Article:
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Inside Gaming: View From L.A. Shows Real Estate Spike Looms

10 January 2005

Las Vegans, I'm learning from three months at the University of California, Los Angeles Medical Center, have only to glance at Los Angeles to see another real estate-price spike coming, especially for gaming-related land. Angeleno Realtors say L.A. is recovering from the high-tech blowout, demand is hot and investors are cashing out. Because of the profit-taking, investors are looking for new lands to conquer, mostly out of state, where real-estate professionals say gaming is drawing a lot of interest. They view gaming land as the opportunity of the decade, like high-tech in the 1980s, albeit on a smaller scale.

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Hotel operators in particular say they pine for development sites in Las Vegas. Comparing Las Vegas to net fishing and the rest of the world to bait and hook, they say there's a difference between development in Las Vegas and everywhere else. There are buckets of excess demand for destinations in Las Vegas. For destinations anywhere else, demand must be created. That cuts the cost and risk of Las Vegas hospitality operations and makes the developers salivate as they look for alternative investments for the projects they're liquidating.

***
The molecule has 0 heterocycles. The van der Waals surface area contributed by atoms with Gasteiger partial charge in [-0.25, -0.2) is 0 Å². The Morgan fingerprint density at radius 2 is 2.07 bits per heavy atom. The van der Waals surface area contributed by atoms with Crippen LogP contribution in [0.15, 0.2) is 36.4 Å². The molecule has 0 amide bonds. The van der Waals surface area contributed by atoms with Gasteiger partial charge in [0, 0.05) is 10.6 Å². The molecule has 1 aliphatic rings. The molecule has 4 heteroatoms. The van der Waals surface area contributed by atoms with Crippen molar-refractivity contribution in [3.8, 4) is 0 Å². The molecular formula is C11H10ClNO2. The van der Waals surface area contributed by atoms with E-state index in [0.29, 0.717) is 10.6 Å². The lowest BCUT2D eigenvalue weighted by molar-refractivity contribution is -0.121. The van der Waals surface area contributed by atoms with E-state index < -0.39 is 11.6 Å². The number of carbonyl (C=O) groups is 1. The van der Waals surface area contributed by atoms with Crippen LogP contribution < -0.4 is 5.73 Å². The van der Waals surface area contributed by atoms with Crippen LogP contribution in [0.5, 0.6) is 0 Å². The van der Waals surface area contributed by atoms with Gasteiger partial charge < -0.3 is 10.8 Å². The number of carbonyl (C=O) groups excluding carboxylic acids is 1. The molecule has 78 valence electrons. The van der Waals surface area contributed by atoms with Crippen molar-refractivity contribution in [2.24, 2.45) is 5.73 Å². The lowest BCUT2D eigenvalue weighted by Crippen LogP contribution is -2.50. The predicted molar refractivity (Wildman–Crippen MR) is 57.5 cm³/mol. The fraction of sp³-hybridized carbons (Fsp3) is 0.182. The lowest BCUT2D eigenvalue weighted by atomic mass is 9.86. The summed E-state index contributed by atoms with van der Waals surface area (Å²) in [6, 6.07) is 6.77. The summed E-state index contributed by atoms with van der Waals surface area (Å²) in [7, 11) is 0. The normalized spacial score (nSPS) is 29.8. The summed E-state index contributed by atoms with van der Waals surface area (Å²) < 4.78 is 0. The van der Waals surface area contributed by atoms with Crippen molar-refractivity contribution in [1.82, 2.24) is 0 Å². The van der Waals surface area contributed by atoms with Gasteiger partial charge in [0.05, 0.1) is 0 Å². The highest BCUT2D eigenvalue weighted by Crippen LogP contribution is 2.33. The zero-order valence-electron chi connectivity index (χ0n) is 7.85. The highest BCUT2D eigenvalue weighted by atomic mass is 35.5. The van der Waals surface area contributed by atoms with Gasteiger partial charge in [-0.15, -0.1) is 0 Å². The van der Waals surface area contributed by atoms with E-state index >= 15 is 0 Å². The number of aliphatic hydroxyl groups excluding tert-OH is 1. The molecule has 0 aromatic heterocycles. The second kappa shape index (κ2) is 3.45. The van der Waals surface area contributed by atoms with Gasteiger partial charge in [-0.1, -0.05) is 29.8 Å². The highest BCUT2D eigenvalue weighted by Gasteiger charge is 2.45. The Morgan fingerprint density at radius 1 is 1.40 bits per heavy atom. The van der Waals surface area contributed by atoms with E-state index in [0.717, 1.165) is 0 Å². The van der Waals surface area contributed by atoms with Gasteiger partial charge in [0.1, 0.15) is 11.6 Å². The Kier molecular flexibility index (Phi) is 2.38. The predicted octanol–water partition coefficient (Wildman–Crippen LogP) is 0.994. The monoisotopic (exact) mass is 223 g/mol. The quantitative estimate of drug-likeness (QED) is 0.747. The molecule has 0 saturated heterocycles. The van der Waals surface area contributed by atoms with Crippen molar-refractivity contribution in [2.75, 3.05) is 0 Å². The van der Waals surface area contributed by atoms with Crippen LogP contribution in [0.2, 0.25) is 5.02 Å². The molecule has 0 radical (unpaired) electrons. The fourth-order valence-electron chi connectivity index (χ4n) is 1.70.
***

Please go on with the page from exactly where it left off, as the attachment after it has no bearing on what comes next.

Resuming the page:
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Location may be key, but hospitality analysts in Los Angeles also say management contracts will be king as California casinos develop. They point to Four Seasons Hotels after it sold off key properties and re-emerged as a management company. Now, almost 95 percent of the company's profits come from fees rather than development. No other company has been more successful at luring the clientele casino operators want. Analysts say the Four Seasons is a model the gaming industry will learn to live by.

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Donald Trump has made a name with accomplishments that would land the rest of us in a loony bin. Now, he's bragged to Review-Journal gaming reporter Howard Stutz that he alone could have turned a $9 profit per share on Riviera Holdings Corp. into bad press. "Only I could buy a stock at $3, sell it at $12 and get a bad story out if it," Trump said. "I guess I could have held onto it a little longer, but that's the way it goes." Today it's selling for around $40, with institutional investors and casino operator wannabes frothing for the land the Riviera sits on.

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Who would have guessed Las Vegas would ever be among the leaders of a trend toward sophisticated dining? In USA Today's year-end wrap-up, Las Vegas tied for second place as one of its top 20 cities for best dishes and restaurants. More kudos: the national daily predicted Las Vegas restaurants would raise the bar in 2005. Top restaurants named for 2004: Seablue and Lotus of Siam. Only New York City scored higher.

The Inside Gaming column is compiled by Gaming Wire Editor Rod Smith. You can contact him by phone at 338-9653, fax at 387-5243 or e-mail at rodneysmith1@cox.net.

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